In about half a decade, India Art Fair (IAF), which till a couple of years ago was known as India Art Summit, has developed as India’s most prominent and popular art fair. The annual fair organised in the capital has emerged as the choicest haunt for galleries, collectors and art lovers. The fifth edition of the IAF has seen over 100 participating exhibitors from 23 countries, showcasing around 3,500 works by 1,000-plus established and emerging artists from across the globe. But in its short journey, has the IAF been able to break into the club of the most sought-after art fairs globally? Does it command the exhibitor, artist and collector interest as much as a more established fair, say the Frieze Art Fair of London, or Art Basel, or Asia’s major art fairs like Hong Kong International Art Fair, better known as Art HK, or even Art Stage Singapore?
While it’s a little too soon to even start judging the worth of the IAF, say most galleries, it’s the potential of the fair and, of course, of the massive art market India can develop into, that is generating and driving their interest.
As far as the organisers are concerned, IAF has swelled over the years in terms of quantity as well as quality, with every edition attracting better response and interest than the preceding edition. “Our focus is more on building the market. We are today among the top 10 art fairs in the world. There is tremendous growth and level of participation. We have grown 300%. The participation of galleries, collectors and artists has increased phenomenally,” says Neha Kirpal, founder and director, India Art Fair. Kirpal adds that when compared to other fairs, IAF’s objective is a little different since India can at best be described as a nascent emerging art market, unlike some other more developed art geographies globally. “I think it’s a very different initiative. India is a very small player. But that’s because there has been very little international exposure to Indian art. We are working towards promoting that art. Usually, there is a lot of cultural diplomacy through the government. They organise a lot of initiatives. Like China, for instance. In India, it is limited. Initiatives like the India Art Fair help the Indian art scene. The more non-Indians buy Indian art, the better it is, the more footing we will find,” she says.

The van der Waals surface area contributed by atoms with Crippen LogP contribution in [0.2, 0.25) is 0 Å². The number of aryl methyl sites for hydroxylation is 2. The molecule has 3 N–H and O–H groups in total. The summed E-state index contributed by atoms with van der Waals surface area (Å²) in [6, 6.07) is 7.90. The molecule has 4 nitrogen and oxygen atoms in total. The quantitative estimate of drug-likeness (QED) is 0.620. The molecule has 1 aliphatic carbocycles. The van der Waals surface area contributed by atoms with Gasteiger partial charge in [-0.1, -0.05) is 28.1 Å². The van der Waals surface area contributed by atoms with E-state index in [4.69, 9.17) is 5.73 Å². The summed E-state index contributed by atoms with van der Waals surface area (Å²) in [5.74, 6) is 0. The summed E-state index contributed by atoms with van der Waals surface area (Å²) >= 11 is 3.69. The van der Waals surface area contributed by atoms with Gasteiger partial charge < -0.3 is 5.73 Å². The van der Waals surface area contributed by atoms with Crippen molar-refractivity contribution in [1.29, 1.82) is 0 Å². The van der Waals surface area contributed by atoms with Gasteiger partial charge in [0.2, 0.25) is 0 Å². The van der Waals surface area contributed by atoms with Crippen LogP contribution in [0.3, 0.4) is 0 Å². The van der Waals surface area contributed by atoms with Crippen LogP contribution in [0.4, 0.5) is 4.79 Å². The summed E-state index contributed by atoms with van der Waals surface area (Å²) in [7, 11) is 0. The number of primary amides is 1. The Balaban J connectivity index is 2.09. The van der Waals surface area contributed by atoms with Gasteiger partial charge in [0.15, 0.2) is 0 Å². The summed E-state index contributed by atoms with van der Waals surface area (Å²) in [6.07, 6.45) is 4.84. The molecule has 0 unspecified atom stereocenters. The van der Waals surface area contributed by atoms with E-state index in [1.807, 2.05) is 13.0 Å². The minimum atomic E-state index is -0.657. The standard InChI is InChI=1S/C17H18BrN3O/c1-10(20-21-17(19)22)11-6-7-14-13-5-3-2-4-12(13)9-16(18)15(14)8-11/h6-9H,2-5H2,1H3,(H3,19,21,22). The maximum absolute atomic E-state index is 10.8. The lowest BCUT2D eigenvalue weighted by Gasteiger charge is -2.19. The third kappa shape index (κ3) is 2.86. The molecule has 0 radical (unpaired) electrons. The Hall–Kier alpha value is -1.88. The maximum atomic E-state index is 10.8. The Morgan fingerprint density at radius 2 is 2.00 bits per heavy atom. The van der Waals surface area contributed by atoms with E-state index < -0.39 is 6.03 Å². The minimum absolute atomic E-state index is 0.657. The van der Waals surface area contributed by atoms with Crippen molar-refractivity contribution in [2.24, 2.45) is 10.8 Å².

When we spoke to